which is defined for all with (assuming and can be written as densities). If the training out-distribution is also the test out-distribution then this is already optimal but we would like that the approach generalizes to other unseen test out-distributions and thus an important choice is the training out-distribution . Note that as is only well-defined for all with , it is thus reasonable to choose for a distribution with support in . In this case we ensure that the criterion with which we perform OOD detection is defined for any possible input . This is desirable, as OOD detection should work for any possible input .
Optimal prediction of a binary discriminator between in- and out-distribution We consider a binary discriminator with model parameters between in- and (training) out-distribution, where is the predicted probability for the in-distribution. Under the assumption that is the probability for in-distribution samples and using cross-entropy (which in this case is the logistic loss up to a constant global factor of ) the expected loss becomes:

One can derive that the Bayes optimal classifier minimizing the expected loss has the predictive distribution:

Thus at least for the training out-distribution, a binary classifier based on samples from in- and (training) out-distribution would suffice to solve the OOD detection problem perfectly.
Equivalence of density estimation and binary discrimination for OOD detection In this section we further analyze the relationship of common OOD detection approaches with the binary discriminator between in-and out-distribution. We start with density estimators sourced from generative models. A basic approach that is known to yield relatively weak OOD performance (NalEtAl2018; ren2019likelihood; XiaoLikelihoodRegret) is directly utilizing a model’s estimate for the density at a sample input . An improved density based approach which uses perturbed in-distribution samples as a surrogate training out-distribution is the Likelihood Ratios method (ren2019likelihood), which proposes to fit a generative model for both the in- and out-distribution and to use the ratio between the likelihoods output by the two models as a discriminative feature.

We show that with respect to the scoring function, the correct density is equivalent to the Bayes optimal prediction of a binary discriminator between the in-distribution and uniform noise. Furthermore, the density ratio is equivalent to the prediction of a binary discriminator between the two distributions on which the respective models used for density estimation have been trained. Because of this equivalence, we argue that the use of binary discriminators is a simple alternative to these methods because of its easier training procedure. While this equivalence is an asymptotic statement, the experimental comparisons in the appendix show that the methods perform similarly poorly compared to the methods using labeled data.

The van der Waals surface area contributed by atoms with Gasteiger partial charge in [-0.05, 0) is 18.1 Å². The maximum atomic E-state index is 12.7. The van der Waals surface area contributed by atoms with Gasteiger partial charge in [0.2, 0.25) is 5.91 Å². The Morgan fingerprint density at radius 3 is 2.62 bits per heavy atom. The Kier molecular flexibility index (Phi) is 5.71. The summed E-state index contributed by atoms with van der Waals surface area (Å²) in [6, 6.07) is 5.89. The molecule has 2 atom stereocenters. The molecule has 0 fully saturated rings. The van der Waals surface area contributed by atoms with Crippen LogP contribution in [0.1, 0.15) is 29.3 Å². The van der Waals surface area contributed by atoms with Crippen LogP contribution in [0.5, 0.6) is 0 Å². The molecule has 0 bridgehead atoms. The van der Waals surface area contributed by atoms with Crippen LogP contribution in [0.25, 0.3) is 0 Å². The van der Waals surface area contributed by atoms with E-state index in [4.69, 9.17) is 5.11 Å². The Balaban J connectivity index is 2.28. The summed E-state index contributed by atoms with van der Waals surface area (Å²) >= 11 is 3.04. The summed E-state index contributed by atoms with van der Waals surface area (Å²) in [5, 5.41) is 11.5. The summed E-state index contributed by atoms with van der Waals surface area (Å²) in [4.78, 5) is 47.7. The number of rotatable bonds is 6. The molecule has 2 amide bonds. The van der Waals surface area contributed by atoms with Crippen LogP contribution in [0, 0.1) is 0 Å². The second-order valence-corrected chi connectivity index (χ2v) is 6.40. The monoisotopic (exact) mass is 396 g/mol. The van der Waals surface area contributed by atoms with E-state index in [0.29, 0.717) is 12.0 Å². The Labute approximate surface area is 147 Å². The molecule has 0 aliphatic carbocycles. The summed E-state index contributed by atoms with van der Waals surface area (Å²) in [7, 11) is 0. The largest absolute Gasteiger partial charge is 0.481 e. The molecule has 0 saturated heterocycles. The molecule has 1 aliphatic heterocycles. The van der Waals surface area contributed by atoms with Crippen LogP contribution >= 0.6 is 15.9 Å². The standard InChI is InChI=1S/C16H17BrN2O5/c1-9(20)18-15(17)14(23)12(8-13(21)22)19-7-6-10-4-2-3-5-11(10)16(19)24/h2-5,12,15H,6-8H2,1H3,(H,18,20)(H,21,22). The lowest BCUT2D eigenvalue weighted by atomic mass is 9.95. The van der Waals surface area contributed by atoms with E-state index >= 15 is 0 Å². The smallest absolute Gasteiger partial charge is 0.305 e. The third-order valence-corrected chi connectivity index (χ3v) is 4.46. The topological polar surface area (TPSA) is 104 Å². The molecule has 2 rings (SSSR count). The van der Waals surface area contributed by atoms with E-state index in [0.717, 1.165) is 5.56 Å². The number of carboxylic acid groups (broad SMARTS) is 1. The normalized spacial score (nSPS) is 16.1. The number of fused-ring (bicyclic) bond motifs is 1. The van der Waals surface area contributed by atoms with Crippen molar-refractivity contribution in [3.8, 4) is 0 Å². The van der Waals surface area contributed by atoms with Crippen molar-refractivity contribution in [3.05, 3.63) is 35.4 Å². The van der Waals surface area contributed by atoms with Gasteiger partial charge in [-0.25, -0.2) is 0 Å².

We first prove the more general case of arbitrary likelihood ratios. In the following we use the abbreviation to save space and make the statements more concise.

Lemma 2.

Assume and can be represented by densities and the support of covers the whole input domain . Then for any .

This means that the likelihood ratio score of two optimal density estimators is equivalent to the in-distribution probability predicted by a binary discriminator and this is true for any possible ratio of to . In the experiments below, we show that using such a discriminator has similar performance as the likelihood ratios of the different trained generative models.

For the approaches that try to directly use the likelihood of a generative model as a discriminative feature, this means that their objective is equivalent to training a binary discriminator against uniform noise, whose density is at any .

Lemma 3.

Assume that can be represented by a density. Then for any .

This provides additional evidence why a purely density based approach for many applications proves to be insufficient as an OOD detection score on the complex image domain: it is not reasonable to assume that a binary discriminator between certain classes of natural images on the one hand and uniform noise on the other hand provides much useful information about images from other classes or even about other nonsensical inputs.

3.2 OOD detection for methods using labeled data

We first discuss how one can formulate the OOD problem when one has access to labeled data for the in-distribution and we identify the target distribution of OOD detection using a background/reject class. Then we derive the Bayes optimal classifier of the confidence loss (LeeEtAl2018) as used by the most successful variant of Outlier Exposure (HenMazDie2019) and discuss the implicit scoring function. In most cases the scoring functions turn out not to be non-equivalent to (which is optimal if training and test out-distribution agree) as they integrate additional information from the classification task. Given a joint in-distribution (where given that we have

labels) for the labeled in-distribution, there are different ways how to come up with a joint distribution for in- and out-distribution. Interestingly, the different encodings used e.g. in training with a background class

(thulasidasan2021effective) vs. training a classifier with confidence loss (LeeEtAl2018) together with variants of the employed scoring function lead to methods which unexpectedly can have quite different behavior.